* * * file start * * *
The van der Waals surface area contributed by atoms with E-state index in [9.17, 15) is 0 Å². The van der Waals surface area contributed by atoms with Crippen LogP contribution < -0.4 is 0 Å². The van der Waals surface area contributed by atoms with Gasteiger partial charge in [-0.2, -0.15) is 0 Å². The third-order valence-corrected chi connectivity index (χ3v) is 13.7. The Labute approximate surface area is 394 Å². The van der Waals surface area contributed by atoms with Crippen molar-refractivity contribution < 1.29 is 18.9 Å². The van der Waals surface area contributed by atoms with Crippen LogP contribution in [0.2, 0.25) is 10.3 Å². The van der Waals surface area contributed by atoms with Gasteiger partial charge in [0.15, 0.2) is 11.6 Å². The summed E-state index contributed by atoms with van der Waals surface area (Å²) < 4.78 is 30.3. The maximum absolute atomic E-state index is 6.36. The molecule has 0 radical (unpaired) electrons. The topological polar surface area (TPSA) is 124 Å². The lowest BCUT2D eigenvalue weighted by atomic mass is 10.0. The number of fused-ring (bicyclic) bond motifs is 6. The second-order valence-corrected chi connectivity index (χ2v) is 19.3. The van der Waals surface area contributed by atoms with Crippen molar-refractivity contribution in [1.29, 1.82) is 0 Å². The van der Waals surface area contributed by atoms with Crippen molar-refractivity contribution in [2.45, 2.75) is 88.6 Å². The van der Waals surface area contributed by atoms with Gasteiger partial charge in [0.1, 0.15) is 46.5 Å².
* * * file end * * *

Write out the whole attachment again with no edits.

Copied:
The van der Waals surface area contributed by atoms with E-state index in [9.17, 15) is 0 Å². The van der Waals surface area contributed by atoms with Crippen LogP contribution < -0.4 is 0 Å². The van der Waals surface area contributed by atoms with Gasteiger partial charge in [-0.2, -0.15) is 0 Å². The third-order valence-corrected chi connectivity index (χ3v) is 13.7. The Labute approximate surface area is 394 Å². The van der Waals surface area contributed by atoms with Crippen molar-refractivity contribution < 1.29 is 18.9 Å². The van der Waals surface area contributed by atoms with Crippen LogP contribution in [0.2, 0.25) is 10.3 Å². The van der Waals surface area contributed by atoms with Gasteiger partial charge in [0.15, 0.2) is 11.6 Å². The summed E-state index contributed by atoms with van der Waals surface area (Å²) < 4.78 is 30.3. The maximum absolute atomic E-state index is 6.36. The molecule has 0 radical (unpaired) electrons. The topological polar surface area (TPSA) is 124 Å². The lowest BCUT2D eigenvalue weighted by atomic mass is 10.0. The number of fused-ring (bicyclic) bond motifs is 6. The second-order valence-corrected chi connectivity index (χ2v) is 19.3. The van der Waals surface area contributed by atoms with Crippen molar-refractivity contribution in [1.29, 1.82) is 0 Å². The van der Waals surface area contributed by atoms with Crippen molar-refractivity contribution in [2.45, 2.75) is 88.6 Å². The van der Waals surface area contributed by atoms with Gasteiger partial charge in [0.1, 0.15) is 46.5 Å².